Somewhere in the Center’s cupboards are scrapbooks of earlier years, with photos of some of the members (sometimes identified) and some of the activities, newspaper clippings and other memorabilia.


Posted in Artifacts | Tagged , , | Leave a comment

Public Records Curiosities — Cemetery Records (Page 4)

Record pages like these shed light on what kinds of ailments were common in the WWI era, and what terms were used (what’s the difference between “consumption” and “tuberculosis”?). Sometimes the ailment named opens the door to sad questions — what were the circumstances of the Williams infant’s brief and tragic life, since “inanition” is defined as “exhaustion caused by lack of nourishment.”

The index to all pages can be found here.


January 15, 1911 – Pauline [Read] Winters – Broncho Pneumonia – Yellow Springs, O
January 23, 1911 – Martha Jane Husted – Carcinoma of Uterus – College Hill, Ohio
January 24, 1911 – Herbert Paul Massie – Pneumonia, Bronchial & measles – Hustead, Ohio, burial Yellow Springs, O
February 6, 1911 – Charles Ridgway – Ulcer of Stomach – Yellow Springs, O
February 13, 1911 – Effie E. Hursh – Pneumonia – Near Yellow Springs, O
February 22, 1911 – Estella Johnson – Operation, shock from – Yellow Springs, in Springfield hospital
February 27, 1911 – Israel Dawson – Paralysis – Yellow Springs, Ohio
March 2, 1911 – Maud May Wallace – Consumption – Yellow Springs, Ohio
March 24, 1911 – Curtis Anderson – Tuberculosis of lungs – Terre Haute, Ind., buried in Yellow Springs
March 27, 1911 – James Mingo – [Uranic bowel] – Yellow Springs, Ohio
April 15, 1911 – John Russel Adams – Pneumonia – Yellow Springs, Ohio
April 17, 1911 – infant, Williams – Inaninition – Hustead, Ohio, burial Yellow Springs, Ohio
April 20, 1911 – Lester Upton Athey – Pneumonia – near Hustead, Ohio

Posted in Artifacts | Tagged | Leave a comment

Going Walkabout

Before the Yellow Springs Historical Society was in a position to launch projects the Yellow Springs Library Association had a Yellow Springs walking tour map printed on legal-size paper folded in quarters in 1984. The Historical Society continues to work on an expanded and updated version.

The walking tour brochure has been somewhat rearranged for ease of presentation in a web format.

Front and Back

Front and Back


Map of central Yellow Springs


Map Legend

Map Legend

Posted in Artifacts | Tagged | 1 Comment

May marks the beginning?

It is no surprise that Glen Helen is a popular hiking destination, and May is a good marker for the start of the Glen’s (and downtown Yellow Springs as well) “high tourist season.”

The photo in this post is another from the Howard Kahoe glass negative collection.

The Glen Helen Association has established 1:00 pm most Saturdays as an opportunity to help keep the Glen in good condition and welcomes volunteer land stewards to serve as “Guardians of the Glen.”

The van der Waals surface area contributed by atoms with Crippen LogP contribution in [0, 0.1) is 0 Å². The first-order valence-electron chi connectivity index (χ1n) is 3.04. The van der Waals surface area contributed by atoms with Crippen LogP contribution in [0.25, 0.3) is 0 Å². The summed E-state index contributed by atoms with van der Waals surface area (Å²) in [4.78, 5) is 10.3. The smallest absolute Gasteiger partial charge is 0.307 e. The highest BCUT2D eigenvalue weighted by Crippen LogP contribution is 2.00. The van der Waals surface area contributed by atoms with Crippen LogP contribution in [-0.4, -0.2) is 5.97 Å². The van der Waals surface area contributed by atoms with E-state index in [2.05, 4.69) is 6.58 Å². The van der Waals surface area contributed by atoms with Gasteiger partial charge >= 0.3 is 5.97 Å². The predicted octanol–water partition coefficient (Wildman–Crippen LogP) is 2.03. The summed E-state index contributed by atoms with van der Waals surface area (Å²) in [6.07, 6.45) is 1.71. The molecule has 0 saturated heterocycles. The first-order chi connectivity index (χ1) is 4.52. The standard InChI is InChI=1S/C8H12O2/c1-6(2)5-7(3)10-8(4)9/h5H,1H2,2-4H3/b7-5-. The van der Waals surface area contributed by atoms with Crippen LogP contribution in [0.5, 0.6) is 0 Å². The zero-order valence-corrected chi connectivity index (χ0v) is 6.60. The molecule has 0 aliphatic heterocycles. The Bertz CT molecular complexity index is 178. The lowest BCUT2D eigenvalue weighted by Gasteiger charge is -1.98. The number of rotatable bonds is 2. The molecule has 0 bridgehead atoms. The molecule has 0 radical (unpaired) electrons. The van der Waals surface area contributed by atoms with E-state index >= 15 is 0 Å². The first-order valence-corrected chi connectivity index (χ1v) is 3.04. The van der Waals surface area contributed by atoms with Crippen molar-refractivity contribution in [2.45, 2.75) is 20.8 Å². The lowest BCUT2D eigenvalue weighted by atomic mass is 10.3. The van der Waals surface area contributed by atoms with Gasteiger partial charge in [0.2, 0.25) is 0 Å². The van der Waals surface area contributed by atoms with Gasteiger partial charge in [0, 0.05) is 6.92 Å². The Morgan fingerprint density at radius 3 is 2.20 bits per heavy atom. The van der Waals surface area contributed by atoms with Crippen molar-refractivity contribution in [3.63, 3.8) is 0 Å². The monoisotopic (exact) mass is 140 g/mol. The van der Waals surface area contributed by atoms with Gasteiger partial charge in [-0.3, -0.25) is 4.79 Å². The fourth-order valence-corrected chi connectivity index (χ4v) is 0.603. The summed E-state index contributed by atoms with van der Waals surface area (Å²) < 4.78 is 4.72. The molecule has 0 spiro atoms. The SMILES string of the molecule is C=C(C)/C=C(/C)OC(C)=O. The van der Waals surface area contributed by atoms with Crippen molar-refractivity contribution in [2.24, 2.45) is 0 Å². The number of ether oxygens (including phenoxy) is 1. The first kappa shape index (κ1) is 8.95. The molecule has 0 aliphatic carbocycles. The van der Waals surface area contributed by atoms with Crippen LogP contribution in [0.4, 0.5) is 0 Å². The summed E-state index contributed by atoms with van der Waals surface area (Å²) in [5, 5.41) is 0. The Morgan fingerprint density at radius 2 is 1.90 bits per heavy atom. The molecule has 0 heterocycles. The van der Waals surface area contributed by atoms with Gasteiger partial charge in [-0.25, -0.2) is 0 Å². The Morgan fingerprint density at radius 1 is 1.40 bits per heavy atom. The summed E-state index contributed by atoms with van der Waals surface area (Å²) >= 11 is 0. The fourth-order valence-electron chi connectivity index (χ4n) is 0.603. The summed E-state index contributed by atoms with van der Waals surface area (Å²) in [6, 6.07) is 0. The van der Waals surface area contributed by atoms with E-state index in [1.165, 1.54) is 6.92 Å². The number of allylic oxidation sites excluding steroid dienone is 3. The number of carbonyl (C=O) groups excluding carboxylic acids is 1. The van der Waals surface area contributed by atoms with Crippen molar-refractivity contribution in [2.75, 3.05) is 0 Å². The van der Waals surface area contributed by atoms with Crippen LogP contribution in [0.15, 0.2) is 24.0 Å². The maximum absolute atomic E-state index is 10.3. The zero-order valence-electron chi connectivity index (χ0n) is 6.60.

Note accompanying photo (taken in mid 1910s) — “Glen, Yellow Spring”

Posted in Artifacts | Tagged | 4 Comments

From the Antioch Bookplate Archives — 1960s part 2

Although full-color bookplates were coming into their own in the 1960s, single-color letterpress designs were still being introduced.

F-616/F-751/M-751 — Used by both individuals and institutions, this design stayed popular well into the 1980s. Ernest Morgan’s note: “The famous ‘Praying Hands’ of Albrecht Dürer, adapted for bookplate use by Robert Whitmore. The story behind the hands is a moving one, and well known. Albrecht Dürer and his brother lived in 15th century Germany. They both wanted to be artists, but did not have the money to go to school. Albrecht’s brother ‘drew the short straw’ and Albrecht got to go to school. When he was done (or so the story goes) his brother’s hand had become so knotted and stiff from the years of work that he could not cut it as an artist. Albrecht then painted the famous painting as a lasting tribute.” F-616 is the smooth-paper version; F-751 and M-751 were printed on vellum.

F-756/M-756 — Another design favored by institutions because of the plentiful blank space for memorial  or donation imprints and designed by Valenti Angelo.

F-757/M-757 — Designed by English artist Nicholas Bentley.

F-758/M-758 — Note by Ernest Morgan: “This bullet cut appeared in a booklet advertising the Heidelberg Press, and was used by us with Heidelberg’s permission.”

F-759/M-759 — Another institutional design by Valenti Angelo, showing the kind of cut and imprint typically added.

Antioch bookplate F-616, F-751 or M-751


Antioch bookplate F-756 or M-756


Antioch bookplate F-757 or M-757


Antioch bookplate F-758  or M-758


Antioch bookplate F-759 or M759


Posted in Antioch Bookplate Archives, Artifacts | Tagged , , , , | 2 Comments